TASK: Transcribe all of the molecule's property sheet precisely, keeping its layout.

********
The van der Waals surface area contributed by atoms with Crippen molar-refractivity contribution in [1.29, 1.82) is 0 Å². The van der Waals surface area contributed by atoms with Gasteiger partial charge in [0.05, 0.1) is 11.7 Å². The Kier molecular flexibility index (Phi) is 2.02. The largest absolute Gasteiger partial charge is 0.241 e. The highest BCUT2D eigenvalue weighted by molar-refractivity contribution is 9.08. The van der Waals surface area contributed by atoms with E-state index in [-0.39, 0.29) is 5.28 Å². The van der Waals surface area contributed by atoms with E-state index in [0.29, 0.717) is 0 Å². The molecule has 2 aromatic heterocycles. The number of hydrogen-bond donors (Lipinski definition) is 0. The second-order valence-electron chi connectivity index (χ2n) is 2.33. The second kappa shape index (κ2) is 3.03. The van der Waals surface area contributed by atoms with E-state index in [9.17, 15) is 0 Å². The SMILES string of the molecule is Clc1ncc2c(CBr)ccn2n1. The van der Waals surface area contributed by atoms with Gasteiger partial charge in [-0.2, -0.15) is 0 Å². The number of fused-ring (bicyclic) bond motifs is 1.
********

The van der Waals surface area contributed by atoms with Crippen molar-refractivity contribution in [1.29, 1.82) is 0 Å². The van der Waals surface area contributed by atoms with Gasteiger partial charge in [0.05, 0.1) is 11.7 Å². The Kier molecular flexibility index (Phi) is 2.02. The largest absolute Gasteiger partial charge is 0.241 e. The highest BCUT2D eigenvalue weighted by molar-refractivity contribution is 9.08. The van der Waals surface area contributed by atoms with E-state index in [-0.39, 0.29) is 5.28 Å². The van der Waals surface area contributed by atoms with E-state index in [0.29, 0.717) is 0 Å². The molecule has 2 aromatic heterocycles. The number of hydrogen-bond donors (Lipinski definition) is 0. The second-order valence-electron chi connectivity index (χ2n) is 2.33. The second kappa shape index (κ2) is 3.03. The van der Waals surface area contributed by atoms with E-state index in [9.17, 15) is 0 Å². The SMILES string of the molecule is Clc1ncc2c(CBr)ccn2n1. The van der Waals surface area contributed by atoms with Gasteiger partial charge in [-0.2, -0.15) is 0 Å². The number of fused-ring (bicyclic) bond motifs is 1.